Card Trick

Former Nebraska senator David Karnes may have been out of the game for nine years, but as a corporate lobbyist, he still wants to deal.

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For former Sen. David Karnes, giving up the perks of office must have been hard — maybe too hard. The Nebraska Republican lost to Democrat Bob Kerrey back in 1988, after serving a one-and-a-half-year term when Sen. Edward Zorinsky died. But Karnes, now a lobbyist for the Omaha-based Kutak Rock lobbying firm, still has a perhaps unhealthy attachment to his gold-embossed Senate business cards.

Recently, before handing the above card to a congressional staffer, Karnes took the time to scribble down his Kutak Rock office number. It was a good thing, too, because the phone number printed on the card actually rings Bob Kerrey’s office.

When we asked Kerrey’s receptionist if she knew who David Karnes was, she said no. She did say, however, that Kerrey receives calls for a man by that name “about once a week.”

Karnes denies that he regularly distributes his expired senatorial card. He told Mother Jones: “I have signed cards when people want autographs, as collector’s items.” He says his current business cards, for Kutak Rock, don’t mention his Senate tenure, but that his office stationery does describe him as a retired lawmaker.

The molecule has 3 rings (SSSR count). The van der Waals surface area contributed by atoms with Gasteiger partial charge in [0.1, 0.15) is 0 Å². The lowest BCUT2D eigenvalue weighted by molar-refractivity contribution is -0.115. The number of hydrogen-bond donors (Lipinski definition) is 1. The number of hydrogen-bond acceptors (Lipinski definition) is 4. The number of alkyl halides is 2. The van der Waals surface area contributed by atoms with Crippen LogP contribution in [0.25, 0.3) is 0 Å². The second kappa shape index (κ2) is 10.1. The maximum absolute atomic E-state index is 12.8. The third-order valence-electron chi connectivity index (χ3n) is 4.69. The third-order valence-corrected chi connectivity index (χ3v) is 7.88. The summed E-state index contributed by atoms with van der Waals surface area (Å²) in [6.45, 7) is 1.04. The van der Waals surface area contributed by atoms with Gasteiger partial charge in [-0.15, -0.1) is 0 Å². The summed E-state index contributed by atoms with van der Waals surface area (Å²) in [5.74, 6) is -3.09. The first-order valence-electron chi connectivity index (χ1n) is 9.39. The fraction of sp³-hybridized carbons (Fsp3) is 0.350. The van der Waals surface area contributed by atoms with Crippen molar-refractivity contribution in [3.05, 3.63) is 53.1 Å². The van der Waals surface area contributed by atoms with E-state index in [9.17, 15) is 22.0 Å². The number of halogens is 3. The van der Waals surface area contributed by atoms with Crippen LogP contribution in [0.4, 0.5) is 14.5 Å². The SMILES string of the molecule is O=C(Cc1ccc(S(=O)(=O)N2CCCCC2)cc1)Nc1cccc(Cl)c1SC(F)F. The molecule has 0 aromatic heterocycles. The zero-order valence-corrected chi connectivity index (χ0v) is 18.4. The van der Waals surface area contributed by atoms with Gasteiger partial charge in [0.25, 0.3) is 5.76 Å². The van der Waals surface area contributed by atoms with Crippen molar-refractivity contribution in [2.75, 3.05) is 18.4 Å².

But while using his old card might open a few doors (after all, how many people can name the second senator from Nebraska?), it could get him into trouble. Senate ethics rules and federal statutes prohibit the unauthorized use of U.S. Senate letterhead or the Great Seal of the United States.

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DEMOCRACY DOES NOT EXIST...

without free and fair elections, a vigorous free press, and engaged citizens to reclaim power from those who abuse it.

In this election year unlike any other—against a backdrop of a pandemic, an economic crisis, racial reckoning, and so much daily crazy—Mother Jones' journalism is driven by one simple question: Will America will move closer to, or further from, justice and equity in the years to come?

If you're able to, please join us in this mission with a donation today. Our reporting right now is focused on voting rights and election security, corruption, disinformation, racial and gender equity, and the climate crisis. We can’t do it without the support of readers like you, and we need to give it everything we've got between now and November. Thank you.

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